Open Access
In: Journal of Social Innovation and Knowledge

Abstract

This data paper presents Arkas 2.0, a national research database and research infrastructure containing data on all archaeological sites and monuments in Slovenia. The new database is a hybrid cloud microservice built on low-code platforms (Caspio and ArcGIS Experience builder) and augmented by generative ai (ChatGPT-3.5). The data paper describes the Arkas 2.0 dataset and how it fits into the research context by discussing the challenges archaeologists face in setting up and curating datasets and the associated digital infrastructure. In response to these challenges, the data paper highlights the benefits of low-code platforms and ai-augmented code for archaeological research. It also describes the Arkas 2.0 development workflow, its new data structure, and its archiving process. The data paper concludes by suggesting that the use of low-code platforms combined with generative ai can democratise access to cutting-edge digital research infrastructure, bringing positive disruption to archaeology and the humanities.

Open Access
In: Research Data Journal for the Humanities and Social Sciences
In: Emotions: History, Culture, Society
Author:

Abstract

This essay examines the medieval presentation of emotions and selfhood through the lens of romantic love in Marie de France’s Chevrefoil and Thomas of Britain’s Tristran, as well as their Middle High German and Old Norse translations. The focus is on the alteration or destruction of a discrete self through the experience of romantic love. By drawing on both modern scientific understandings and medieval conceptualisations of love, the essay explores how an altered sense of self is central to experiencing and portraying the emotion. However, the exact degree and nature of this alteration varies in the different texts presented here, ranging from complete fusion in Gottfried von Strassburg’s Tristan to mutually supportive entwining in the Old Norse Geitarlauf and Tristrams saga ok Ísöndar.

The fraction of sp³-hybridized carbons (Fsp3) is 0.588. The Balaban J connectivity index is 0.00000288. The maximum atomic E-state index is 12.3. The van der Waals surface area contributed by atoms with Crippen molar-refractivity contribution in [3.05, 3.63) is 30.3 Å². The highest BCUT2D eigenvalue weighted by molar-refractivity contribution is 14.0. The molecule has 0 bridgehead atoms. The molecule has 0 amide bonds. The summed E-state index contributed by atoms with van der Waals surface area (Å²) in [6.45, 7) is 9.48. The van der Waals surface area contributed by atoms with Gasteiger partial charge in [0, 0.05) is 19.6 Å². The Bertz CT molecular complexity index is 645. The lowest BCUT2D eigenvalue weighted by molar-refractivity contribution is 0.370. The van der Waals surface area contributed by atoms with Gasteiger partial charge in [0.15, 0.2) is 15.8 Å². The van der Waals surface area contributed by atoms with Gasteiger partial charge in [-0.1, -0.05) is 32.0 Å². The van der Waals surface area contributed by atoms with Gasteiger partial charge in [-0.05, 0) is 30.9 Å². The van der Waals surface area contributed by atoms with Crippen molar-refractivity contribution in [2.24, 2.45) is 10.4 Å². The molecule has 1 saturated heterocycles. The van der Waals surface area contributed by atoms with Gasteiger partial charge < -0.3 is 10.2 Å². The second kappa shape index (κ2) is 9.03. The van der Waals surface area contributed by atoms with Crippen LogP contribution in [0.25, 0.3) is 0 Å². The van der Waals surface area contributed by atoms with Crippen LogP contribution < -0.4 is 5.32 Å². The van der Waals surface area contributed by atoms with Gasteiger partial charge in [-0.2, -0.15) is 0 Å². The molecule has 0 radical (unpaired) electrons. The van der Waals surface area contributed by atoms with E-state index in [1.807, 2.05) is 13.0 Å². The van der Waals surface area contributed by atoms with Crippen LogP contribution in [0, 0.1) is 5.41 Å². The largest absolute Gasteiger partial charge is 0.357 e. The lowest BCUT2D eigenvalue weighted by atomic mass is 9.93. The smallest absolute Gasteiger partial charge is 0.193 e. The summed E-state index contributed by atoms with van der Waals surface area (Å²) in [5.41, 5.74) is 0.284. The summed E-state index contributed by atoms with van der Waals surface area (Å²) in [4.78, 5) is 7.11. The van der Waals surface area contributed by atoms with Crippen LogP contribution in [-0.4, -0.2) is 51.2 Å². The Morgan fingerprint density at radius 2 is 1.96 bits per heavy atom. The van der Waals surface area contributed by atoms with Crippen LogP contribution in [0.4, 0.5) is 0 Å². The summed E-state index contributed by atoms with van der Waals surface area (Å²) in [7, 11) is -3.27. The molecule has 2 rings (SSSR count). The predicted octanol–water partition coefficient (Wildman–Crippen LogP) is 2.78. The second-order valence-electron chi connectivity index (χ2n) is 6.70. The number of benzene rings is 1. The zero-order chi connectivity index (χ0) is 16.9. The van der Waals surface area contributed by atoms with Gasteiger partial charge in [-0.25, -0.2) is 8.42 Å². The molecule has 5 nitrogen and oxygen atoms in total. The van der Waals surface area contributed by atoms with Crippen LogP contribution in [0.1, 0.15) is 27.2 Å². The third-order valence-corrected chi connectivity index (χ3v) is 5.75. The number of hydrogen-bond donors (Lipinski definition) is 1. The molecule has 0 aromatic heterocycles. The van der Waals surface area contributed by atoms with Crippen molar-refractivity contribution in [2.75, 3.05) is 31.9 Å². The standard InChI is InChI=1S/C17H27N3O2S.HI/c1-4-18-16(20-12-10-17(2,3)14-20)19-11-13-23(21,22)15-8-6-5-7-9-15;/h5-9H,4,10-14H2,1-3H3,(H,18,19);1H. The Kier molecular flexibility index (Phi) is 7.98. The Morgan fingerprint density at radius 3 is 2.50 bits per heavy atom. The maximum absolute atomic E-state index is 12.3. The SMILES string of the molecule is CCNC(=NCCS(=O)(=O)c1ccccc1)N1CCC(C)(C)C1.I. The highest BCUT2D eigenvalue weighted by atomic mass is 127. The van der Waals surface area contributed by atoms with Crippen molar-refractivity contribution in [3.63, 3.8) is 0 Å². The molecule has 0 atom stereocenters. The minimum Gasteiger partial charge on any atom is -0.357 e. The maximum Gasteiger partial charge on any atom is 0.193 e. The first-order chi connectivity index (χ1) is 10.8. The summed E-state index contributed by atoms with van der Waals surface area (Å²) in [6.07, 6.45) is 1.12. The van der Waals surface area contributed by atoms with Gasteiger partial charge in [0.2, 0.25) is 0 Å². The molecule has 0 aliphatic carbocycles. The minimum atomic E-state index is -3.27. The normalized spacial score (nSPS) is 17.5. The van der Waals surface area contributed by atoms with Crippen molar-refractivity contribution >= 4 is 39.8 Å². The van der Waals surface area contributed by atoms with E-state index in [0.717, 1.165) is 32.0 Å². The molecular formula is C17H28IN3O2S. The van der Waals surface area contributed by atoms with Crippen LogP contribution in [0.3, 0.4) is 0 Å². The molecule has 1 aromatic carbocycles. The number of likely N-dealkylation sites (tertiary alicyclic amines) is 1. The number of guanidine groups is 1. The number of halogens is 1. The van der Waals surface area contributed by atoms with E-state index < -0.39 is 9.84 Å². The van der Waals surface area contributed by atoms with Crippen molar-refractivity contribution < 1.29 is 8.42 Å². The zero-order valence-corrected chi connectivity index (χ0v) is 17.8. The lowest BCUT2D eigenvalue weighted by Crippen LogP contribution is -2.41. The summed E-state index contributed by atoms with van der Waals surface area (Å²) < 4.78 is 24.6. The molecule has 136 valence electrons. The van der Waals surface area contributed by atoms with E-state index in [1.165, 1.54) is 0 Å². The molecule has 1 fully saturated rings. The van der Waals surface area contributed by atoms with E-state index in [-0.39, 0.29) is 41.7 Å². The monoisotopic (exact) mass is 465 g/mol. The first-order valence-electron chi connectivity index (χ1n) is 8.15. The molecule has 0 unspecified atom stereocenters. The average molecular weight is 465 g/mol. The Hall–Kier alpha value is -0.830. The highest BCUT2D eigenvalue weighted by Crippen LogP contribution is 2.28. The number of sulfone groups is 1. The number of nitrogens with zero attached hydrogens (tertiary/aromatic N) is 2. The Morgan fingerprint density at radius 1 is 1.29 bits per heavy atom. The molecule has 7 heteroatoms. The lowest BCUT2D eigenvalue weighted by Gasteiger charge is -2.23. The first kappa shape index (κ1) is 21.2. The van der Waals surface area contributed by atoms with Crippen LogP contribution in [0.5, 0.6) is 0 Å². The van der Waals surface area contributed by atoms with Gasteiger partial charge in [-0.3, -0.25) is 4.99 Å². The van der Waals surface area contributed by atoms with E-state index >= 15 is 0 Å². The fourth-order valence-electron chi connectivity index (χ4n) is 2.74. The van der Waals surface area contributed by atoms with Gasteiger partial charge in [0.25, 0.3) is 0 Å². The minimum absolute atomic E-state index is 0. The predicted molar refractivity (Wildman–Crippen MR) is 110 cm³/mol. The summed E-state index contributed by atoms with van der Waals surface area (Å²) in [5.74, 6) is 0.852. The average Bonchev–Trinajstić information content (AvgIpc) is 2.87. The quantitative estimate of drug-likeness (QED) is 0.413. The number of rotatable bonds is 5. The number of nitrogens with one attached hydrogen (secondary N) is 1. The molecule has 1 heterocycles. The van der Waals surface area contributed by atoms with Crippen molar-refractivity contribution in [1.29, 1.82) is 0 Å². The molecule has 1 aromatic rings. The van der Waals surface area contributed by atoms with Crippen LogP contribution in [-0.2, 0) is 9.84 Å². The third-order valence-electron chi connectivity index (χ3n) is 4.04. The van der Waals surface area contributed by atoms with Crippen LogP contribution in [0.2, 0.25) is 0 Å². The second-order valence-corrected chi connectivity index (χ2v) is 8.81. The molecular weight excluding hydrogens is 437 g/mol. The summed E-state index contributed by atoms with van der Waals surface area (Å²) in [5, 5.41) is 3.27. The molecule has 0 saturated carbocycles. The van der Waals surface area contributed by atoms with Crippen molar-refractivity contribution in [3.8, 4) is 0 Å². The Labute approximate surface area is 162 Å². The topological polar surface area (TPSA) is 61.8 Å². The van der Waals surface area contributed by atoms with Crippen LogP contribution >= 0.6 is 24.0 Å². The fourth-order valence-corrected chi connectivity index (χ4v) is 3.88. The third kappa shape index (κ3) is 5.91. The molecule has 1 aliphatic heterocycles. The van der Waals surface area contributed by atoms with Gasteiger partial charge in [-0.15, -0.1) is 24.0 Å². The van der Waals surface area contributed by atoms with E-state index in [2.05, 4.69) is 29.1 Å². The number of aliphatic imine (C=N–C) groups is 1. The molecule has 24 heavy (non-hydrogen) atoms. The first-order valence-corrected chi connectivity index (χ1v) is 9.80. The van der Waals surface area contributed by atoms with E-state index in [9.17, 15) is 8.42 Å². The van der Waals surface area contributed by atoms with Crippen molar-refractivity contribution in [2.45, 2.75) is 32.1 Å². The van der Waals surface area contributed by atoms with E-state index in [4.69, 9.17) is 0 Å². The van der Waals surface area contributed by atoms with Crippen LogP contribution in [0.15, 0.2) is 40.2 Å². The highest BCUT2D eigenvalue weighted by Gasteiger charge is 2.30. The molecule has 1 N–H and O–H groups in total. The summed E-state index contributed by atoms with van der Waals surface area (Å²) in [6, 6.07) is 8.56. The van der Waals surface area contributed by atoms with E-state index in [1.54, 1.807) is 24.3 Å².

Open Access
In: Emotions: History, Culture, Society
Author:

Abstract

Jambudvīpa is embedded with and surrounded by perennial water sources from the Great Himalayan hills. The visual remains and literary pieces of evidence show that people in the hoary past were conscious of water sources from the great hills. The Buddha has advised the corporeal use of water in many suttas. Buddhism has vast philosophical dimensions for five elements (water is one of them. It played an essential role in forming the cosmological and corporeal views of hills and water sources. Because of the rising population, monopolization, and monetization of water, a shortage of water is felt in some regions. The paper will examine the Buddhist view on the ecological dimensions of water issues and its engaged traditions.

Open Access
In: Journal of Social Innovation and Knowledge